Within the past twenty years, studies have been showing that girls and boys are beginning puberty earlier in life than at any other time in history. Not coincidentally, the world has been inundated with a slew of toxic chemicals in products that we use everyday and practically everywhere.
A recent study is raising the alarm over this issue, pointing out that some of these common chemicals may be disrupting a child’s development even while they are still in the womb before they are born.
“We know that some of the things we put on our bodies are getting into our bodies, either because they pass through the skin or we breathe them in or we inadvertently ingest them. We need to know how these chemicals are affecting our health.” ~Kim Harley, lead author of the study and associate adjunct professor in the School of Public Health at Berkeley
Recently published in the journal Human Reproduction, a new report sheds light on this complex issue. Using data collected as part of the Centre for the Health Assessment of Mothers and Children of Salinas (CHAMACOS), which followed 338 children from birth into adolescence. The findings suggest that early environmental exposures may indeed impact childhood physical and mental development.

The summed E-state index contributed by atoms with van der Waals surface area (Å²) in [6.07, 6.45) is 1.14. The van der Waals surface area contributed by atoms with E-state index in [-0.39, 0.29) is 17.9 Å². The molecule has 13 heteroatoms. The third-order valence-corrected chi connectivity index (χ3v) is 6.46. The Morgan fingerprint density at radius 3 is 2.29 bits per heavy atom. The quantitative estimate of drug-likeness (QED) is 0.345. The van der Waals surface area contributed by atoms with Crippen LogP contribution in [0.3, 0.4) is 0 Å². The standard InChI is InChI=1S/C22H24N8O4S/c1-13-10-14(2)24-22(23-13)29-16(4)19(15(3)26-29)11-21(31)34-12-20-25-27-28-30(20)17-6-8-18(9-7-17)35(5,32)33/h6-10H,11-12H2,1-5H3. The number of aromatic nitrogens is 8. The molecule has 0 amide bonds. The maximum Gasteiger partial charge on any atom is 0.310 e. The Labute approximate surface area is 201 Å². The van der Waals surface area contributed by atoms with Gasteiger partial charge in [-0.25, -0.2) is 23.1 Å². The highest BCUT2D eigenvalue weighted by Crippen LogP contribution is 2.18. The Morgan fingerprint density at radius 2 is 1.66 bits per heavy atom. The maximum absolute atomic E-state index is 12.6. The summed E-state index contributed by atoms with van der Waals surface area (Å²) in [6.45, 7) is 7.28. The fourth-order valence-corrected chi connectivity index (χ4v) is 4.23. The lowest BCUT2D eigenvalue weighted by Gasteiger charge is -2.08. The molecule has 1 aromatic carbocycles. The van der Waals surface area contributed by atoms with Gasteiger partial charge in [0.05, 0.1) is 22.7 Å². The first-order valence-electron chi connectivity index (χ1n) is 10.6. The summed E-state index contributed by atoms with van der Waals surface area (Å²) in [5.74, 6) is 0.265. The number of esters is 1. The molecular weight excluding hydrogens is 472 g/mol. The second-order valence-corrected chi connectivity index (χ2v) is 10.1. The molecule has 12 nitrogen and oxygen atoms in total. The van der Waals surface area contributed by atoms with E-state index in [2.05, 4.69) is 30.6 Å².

The study focused primarily on the presence of phthalates, parabens and phenols:
“The chemicals in question — phthalates, parabens and phenols — are known as endocrine disrupters, which may mimic hormones and lead children to mature well before their natural time. As the study noted, exposure to these chemicals is widespread, which is why it’s crucial parents be made aware of the findings.”
Indeed, the chemicals are widespread:
“Phthalates are used as fixing agents in scented products like deodorants and perfumes, and to prevent cracking in nail polish. They are also common in plastic packaging.
Parabens are a family of compounds that are widely used as preservatives. Meanwhile, phenols, notably triclosan and benzophenone, are used to enhance the durability of some products and as antimicrobial agents.” [Source]
Read more: Warning: Chemicals Common In Toothpaste And Personal Care Items Are Causing Early Puberty